The American Tax Relief Act of 2012 (ATRA)
By Jack L. Sloan, CFP®
There was new drama on television starring our U.S. Congressional delegation as Congress sent us briefly over the “fiscal cliff”. Thankfully, January first saw the introduction of the ATRA of 2012 which permanently or temporarily extends a number of major income tax provisions. Let’s go over some of the basics – the “Cliff Notes”:
Income Tax Rates
Most tax payers will continue to pay their taxes at the same tax brackets (10%-35%) applicable in 2012. However, beginning in 2013 for “wealthy” individuals with incomes that exceed $400,000 (450,000 for married filing joint), the top tax rate will increase to 39.6%. Most will also continue to pay the same long term capital gains and qualifying dividend rates (0%-15%) with the “wealthy” paying a 20% maximum rate.
Alternative Minimum Tax (The Other Tax System)
The AMT is a separate tax calculation with its own rates and rules that aims to make sure everyone pays their minimum fair share of income tax. The ATRA permanently extends AMT relief, retroactively increasing the AMT exemption amounts for 2012, and provides exemption amounts indexed for inflation in future years.
Estate Tax (The Death Tax)
The Act makes permanent the $5 million exemption amounts (indexed for inflation) for the estate/gift tax. However, the top tax rate is increased for 2013 to 40%. It also permanently extends the “portability” provision which allows the transfer of any unused exemption amounts to the individual’s surviving spouse.
Deductions and Personal Exemptions
Beginning in 2013, personal and dependency exemptions and itemized deductions will be phased out for those with incomes exceeding $250,000 for single ($300,000 for married filing joint).
- “Marriage penalty” relief in the form of an increased standard deduction amount for married couples and expanded 15% federal income tax bracket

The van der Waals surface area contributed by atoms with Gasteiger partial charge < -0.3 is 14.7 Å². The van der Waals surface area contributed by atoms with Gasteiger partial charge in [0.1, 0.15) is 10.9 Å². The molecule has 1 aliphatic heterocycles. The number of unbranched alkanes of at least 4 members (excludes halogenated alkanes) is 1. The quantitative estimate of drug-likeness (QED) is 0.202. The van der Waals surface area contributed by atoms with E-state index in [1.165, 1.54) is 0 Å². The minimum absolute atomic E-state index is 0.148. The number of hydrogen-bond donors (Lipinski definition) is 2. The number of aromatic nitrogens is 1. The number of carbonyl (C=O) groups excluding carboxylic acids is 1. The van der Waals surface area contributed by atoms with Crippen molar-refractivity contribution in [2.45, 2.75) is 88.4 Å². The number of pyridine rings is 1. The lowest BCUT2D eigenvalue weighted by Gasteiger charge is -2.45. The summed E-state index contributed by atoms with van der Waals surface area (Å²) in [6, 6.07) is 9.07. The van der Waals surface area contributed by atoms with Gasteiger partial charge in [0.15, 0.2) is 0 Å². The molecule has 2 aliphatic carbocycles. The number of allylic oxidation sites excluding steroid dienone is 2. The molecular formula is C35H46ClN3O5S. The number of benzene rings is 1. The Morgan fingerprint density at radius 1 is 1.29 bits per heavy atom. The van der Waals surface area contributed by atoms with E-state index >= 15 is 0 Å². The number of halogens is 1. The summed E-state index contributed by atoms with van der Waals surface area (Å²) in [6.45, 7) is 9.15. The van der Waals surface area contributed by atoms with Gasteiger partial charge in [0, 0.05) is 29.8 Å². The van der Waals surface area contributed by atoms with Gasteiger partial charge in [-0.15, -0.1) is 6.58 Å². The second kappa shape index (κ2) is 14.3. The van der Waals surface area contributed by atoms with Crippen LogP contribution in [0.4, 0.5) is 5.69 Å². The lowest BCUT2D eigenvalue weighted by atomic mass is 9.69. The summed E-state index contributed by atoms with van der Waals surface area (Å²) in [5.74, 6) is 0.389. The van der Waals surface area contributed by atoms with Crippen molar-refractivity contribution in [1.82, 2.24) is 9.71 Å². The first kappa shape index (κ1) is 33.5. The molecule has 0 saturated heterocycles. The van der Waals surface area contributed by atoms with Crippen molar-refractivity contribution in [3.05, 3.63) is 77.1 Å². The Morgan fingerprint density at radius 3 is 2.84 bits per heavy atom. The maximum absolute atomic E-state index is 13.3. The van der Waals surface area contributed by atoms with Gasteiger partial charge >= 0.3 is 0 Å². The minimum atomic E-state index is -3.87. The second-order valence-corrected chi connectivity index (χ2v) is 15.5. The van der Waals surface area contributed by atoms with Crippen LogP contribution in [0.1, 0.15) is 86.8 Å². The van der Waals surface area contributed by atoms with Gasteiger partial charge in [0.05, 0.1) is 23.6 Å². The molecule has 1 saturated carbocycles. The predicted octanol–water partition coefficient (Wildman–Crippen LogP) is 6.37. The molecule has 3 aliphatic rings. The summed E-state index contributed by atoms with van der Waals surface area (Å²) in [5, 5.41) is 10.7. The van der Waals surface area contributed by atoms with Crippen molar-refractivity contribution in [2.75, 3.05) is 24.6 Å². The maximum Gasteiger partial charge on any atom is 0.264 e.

- Expanded tax credit provisions for dependent care, adoption and the child tax credit
- Generous rules relating to certain education provisions, including Coverdell education savings accounts, employer-provided education assistance, and the student loan interest deduction
- The deduction for qualified higher education expenses are all extended through 2013
- Exclusion of qualified mortgage debt forgiveness from income provisions extended through 2013
- 50% bonus depreciation and expanded Section 179 expense limits extended through 2013
What’s the new season of drama? The battle over the raising of the debt ceiling of the United States and the possible spending cuts that may be required to get the deal done-stay tuned!
Jack L. Sloan, CFP® serves on the Board of Directors of the Jefferson Chamber. He can be reached at his Metairie office at (504) 835-2014.
This is only a brief summary of some of the provisions of the American Taxpayer Relief Act of 2012 and was obtained from sources believed to be reliable; however, its complete accuracy is not assured.
Circular 230 Disclosure: Any advice included in this article is not intended or written to be used and cannot be used for purposes of avoiding tax or tax penalties that may be imposed on any taxpayer.